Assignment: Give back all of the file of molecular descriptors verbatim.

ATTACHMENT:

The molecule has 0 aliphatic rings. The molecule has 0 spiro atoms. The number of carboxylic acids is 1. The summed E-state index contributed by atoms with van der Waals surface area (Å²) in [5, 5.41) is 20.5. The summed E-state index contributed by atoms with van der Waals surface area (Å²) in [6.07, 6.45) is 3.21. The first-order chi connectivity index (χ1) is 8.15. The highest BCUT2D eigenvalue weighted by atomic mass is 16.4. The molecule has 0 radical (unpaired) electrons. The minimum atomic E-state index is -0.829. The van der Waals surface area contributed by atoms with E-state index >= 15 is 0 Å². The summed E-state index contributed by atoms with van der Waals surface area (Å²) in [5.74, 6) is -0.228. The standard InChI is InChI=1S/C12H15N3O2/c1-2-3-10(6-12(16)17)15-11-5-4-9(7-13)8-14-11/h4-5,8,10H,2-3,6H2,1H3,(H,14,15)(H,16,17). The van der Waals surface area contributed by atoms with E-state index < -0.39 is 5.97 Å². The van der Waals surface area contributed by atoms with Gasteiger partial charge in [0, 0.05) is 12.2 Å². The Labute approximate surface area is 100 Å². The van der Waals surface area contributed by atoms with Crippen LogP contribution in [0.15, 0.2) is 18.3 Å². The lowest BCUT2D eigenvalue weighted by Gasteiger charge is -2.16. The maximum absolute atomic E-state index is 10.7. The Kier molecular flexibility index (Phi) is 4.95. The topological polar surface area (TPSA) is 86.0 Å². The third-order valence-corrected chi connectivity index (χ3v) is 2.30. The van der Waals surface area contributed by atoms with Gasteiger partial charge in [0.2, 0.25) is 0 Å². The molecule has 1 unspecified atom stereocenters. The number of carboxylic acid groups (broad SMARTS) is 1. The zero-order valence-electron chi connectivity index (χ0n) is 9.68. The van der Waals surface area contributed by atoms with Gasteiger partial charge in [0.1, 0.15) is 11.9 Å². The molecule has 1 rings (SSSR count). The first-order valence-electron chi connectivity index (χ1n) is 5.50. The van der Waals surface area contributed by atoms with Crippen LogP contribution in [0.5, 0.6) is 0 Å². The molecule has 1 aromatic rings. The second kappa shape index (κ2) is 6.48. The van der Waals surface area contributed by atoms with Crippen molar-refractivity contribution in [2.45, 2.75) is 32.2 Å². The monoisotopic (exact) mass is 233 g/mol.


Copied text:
The molecule has 0 aliphatic rings. The molecule has 0 spiro atoms. The number of carboxylic acids is 1. The summed E-state index contributed by atoms with van der Waals surface area (Å²) in [5, 5.41) is 20.5. The summed E-state index contributed by atoms with van der Waals surface area (Å²) in [6.07, 6.45) is 3.21. The first-order chi connectivity index (χ1) is 8.15. The highest BCUT2D eigenvalue weighted by atomic mass is 16.4. The molecule has 0 radical (unpaired) electrons. The minimum atomic E-state index is -0.829. The van der Waals surface area contributed by atoms with E-state index >= 15 is 0 Å². The summed E-state index contributed by atoms with van der Waals surface area (Å²) in [5.74, 6) is -0.228. The standard InChI is InChI=1S/C12H15N3O2/c1-2-3-10(6-12(16)17)15-11-5-4-9(7-13)8-14-11/h4-5,8,10H,2-3,6H2,1H3,(H,14,15)(H,16,17). The van der Waals surface area contributed by atoms with E-state index < -0.39 is 5.97 Å². The van der Waals surface area contributed by atoms with Gasteiger partial charge in [0, 0.05) is 12.2 Å². The Labute approximate surface area is 100 Å². The van der Waals surface area contributed by atoms with Crippen LogP contribution in [0.15, 0.2) is 18.3 Å². The lowest BCUT2D eigenvalue weighted by Gasteiger charge is -2.16. The maximum absolute atomic E-state index is 10.7. The Kier molecular flexibility index (Phi) is 4.95. The topological polar surface area (TPSA) is 86.0 Å². The third-order valence-corrected chi connectivity index (χ3v) is 2.30. The van der Waals surface area contributed by atoms with Gasteiger partial charge in [0.2, 0.25) is 0 Å². The molecule has 1 unspecified atom stereocenters. The number of carboxylic acid groups (broad SMARTS) is 1. The zero-order valence-electron chi connectivity index (χ0n) is 9.68. The van der Waals surface area contributed by atoms with Gasteiger partial charge in [0.1, 0.15) is 11.9 Å². The molecule has 1 rings (SSSR count). The first-order valence-electron chi connectivity index (χ1n) is 5.50. The van der Waals surface area contributed by atoms with Crippen LogP contribution in [0.5, 0.6) is 0 Å². The molecule has 1 aromatic rings. The second kappa shape index (κ2) is 6.48. The van der Waals surface area contributed by atoms with Crippen molar-refractivity contribution in [2.45, 2.75) is 32.2 Å². The monoisotopic (exact) mass is 233 g/mol.